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Rick Williams wants to make sure no one else goes through the kind of misery his wife, Beverlee, went through.
A diagnosis of breast cancer in February 2007 led doctors in North Carolina to perform a needle biopsy. It damaged her arm muscles and caused nerve damage to her neck.
The procedure was excruciating and has lingering effects.
Now, Rick Williams and a group of friends he met in September at an American Cancer Society summit near Lansing, Mich., are organizing an effort to require doctors to give people the option of being sleep-induced before being subjected to a needle biopsy.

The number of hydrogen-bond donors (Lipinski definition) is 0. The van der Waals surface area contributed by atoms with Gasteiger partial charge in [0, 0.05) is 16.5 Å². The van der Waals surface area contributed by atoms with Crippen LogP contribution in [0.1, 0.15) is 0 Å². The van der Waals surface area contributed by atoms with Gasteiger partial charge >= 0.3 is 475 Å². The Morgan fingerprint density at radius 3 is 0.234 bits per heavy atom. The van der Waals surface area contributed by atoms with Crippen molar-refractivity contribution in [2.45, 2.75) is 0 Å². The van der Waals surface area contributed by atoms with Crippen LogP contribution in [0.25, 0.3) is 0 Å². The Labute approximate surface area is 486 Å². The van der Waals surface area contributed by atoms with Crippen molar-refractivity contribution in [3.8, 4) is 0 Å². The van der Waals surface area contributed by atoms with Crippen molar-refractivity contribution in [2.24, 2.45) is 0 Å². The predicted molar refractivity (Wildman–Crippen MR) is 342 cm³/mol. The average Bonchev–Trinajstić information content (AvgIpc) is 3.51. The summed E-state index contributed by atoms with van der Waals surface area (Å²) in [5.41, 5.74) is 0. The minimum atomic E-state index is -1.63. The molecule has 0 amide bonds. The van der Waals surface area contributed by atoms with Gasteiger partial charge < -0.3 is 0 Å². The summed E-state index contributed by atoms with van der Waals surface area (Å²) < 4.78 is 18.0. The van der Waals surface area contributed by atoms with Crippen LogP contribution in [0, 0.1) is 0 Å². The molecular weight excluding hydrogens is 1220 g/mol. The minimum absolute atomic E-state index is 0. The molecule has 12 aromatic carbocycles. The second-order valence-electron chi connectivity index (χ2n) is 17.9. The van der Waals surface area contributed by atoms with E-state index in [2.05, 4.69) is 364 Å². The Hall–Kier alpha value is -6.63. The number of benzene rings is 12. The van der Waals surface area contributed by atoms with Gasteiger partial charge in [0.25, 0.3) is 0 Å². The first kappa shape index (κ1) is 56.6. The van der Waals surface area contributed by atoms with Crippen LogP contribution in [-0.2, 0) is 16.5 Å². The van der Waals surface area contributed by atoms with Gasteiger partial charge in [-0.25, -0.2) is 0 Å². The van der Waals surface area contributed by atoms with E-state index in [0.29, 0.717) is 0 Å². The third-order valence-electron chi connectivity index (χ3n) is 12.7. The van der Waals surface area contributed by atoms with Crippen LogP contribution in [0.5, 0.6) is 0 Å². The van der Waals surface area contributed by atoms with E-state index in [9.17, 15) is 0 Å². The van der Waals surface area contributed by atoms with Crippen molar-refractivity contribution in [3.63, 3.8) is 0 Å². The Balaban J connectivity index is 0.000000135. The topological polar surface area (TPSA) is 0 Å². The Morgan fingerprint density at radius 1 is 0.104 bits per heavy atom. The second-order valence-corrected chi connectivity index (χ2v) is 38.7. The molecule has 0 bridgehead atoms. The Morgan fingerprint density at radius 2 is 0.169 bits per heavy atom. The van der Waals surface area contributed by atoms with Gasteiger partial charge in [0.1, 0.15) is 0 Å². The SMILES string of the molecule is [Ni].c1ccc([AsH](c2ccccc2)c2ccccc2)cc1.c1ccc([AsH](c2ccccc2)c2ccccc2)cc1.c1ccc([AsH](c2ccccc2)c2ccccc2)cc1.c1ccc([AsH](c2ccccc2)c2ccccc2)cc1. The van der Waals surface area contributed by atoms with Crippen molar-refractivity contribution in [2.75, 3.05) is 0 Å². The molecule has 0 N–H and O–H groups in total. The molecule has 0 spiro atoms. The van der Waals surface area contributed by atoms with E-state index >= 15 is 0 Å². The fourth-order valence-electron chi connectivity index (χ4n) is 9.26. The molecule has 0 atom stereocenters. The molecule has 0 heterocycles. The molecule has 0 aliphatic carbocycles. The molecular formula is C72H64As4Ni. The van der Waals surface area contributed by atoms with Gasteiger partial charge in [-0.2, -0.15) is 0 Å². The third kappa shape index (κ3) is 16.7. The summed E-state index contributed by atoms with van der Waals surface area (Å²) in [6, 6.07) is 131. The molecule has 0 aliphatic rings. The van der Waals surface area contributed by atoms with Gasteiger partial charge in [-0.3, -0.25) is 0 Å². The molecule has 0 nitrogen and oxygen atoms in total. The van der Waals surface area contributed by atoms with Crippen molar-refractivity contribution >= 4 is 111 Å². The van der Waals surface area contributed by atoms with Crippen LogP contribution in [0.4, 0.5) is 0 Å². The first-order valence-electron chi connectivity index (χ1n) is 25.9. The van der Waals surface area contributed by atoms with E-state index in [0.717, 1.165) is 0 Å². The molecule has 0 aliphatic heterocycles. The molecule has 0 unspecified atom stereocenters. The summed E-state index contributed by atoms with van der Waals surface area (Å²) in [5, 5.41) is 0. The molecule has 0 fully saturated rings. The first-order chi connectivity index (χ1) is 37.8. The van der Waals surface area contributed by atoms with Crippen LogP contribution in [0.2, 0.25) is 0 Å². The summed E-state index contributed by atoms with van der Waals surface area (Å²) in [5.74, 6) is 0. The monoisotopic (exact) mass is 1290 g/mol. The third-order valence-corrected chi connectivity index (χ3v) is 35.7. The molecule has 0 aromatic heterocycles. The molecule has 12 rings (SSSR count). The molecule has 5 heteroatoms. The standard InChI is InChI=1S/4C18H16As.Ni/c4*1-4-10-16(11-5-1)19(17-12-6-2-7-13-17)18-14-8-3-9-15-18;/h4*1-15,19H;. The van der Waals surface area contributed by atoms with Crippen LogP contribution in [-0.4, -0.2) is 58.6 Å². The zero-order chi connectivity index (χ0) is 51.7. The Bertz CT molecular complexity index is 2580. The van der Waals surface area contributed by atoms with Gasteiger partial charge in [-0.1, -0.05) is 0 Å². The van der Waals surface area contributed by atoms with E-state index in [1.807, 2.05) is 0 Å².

“We’re just starting the process,” Rick Williams said. “We need to draw support first before we start talking about what to do next.”
He said about 450 people attended the summit, which was organized specifically to give people touched by breast cancer a chance to share with others and bring attention to important issues.
“They couldn’t believe my wife had to go through that,” Williams said.
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